All three men are remembered on the Runnymede Memorial, Bennett on Panel 7, Brash and Clarke on Panel 12.

Pilot Officer William Henry Millington was the last Australian and the third South Australian to fall during the Battle.

Born in Newcastle-upon-Tyne on 11th August 1917 Bill as he was universally known, was taken to Australia as a small child. The family settled at Edwardstown, a suburb to the south of Adelaide, South Australia.

He returned to England as a candidate for an RAF short service commission in June 1939. After completing his flying training, Millington arrived at 6 OTU Sutton Bridge on 1st June 1940 and after converting to Hurricanes, he was posted to 79 Squadron at Biggin Hill on the 17th.

Pilot Officer Bill “Terrier” Millington

Millington claimed a Bf109 destroyed on 9th July, three He111's destroyed on 15th August, a He111 destroyed, another probably destroyed and a Bf110 damaged on the 30th and a Do17 and two Bf109's destroyed and another damaged on the 31st.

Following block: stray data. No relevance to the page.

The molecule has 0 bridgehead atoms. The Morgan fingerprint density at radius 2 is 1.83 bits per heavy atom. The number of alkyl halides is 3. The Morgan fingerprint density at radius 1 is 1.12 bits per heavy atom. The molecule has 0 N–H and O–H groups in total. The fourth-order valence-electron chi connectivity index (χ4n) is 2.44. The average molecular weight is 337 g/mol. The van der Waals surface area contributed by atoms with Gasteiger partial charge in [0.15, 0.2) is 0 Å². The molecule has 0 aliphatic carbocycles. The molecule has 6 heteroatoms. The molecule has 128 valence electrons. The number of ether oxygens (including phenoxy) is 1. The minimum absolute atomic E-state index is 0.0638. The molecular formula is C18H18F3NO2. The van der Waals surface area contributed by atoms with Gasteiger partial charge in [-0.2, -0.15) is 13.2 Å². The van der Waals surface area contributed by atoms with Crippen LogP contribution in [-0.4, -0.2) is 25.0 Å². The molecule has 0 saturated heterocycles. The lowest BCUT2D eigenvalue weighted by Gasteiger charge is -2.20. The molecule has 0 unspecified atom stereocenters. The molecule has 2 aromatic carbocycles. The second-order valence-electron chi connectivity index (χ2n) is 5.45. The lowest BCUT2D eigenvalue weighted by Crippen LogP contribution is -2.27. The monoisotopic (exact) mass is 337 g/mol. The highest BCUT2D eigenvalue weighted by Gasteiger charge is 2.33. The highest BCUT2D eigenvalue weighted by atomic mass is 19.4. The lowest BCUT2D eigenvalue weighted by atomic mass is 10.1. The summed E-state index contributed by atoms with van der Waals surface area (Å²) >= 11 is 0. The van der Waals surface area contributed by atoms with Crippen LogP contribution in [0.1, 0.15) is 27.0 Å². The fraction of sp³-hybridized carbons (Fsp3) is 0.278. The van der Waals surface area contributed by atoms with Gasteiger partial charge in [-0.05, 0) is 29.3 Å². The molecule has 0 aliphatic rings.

On this day his Hurricane, P3050, was set alight in combat with Bf109's over Romney. Millington crash-landed on Conghurst Farm, Hawkhurst, wounded in the left thigh and badly burned. He was later admitted to Croydon Hospital.

He could have baled out but chose to steer his aircraft away from a village. He got out just before the petrol tanks exploded.

He was awarded the DFC (gazetted 1st October 1940). He was then posted to No. 249 Squadron at North Weald on 19th September. He claimed a Ju88 destroyed and another shared on the 27th, probable Bf109's on 7th and 25th October, a shared Ju88 and a Do17 damaged on the 28th and another probable Bf109 on the 29th.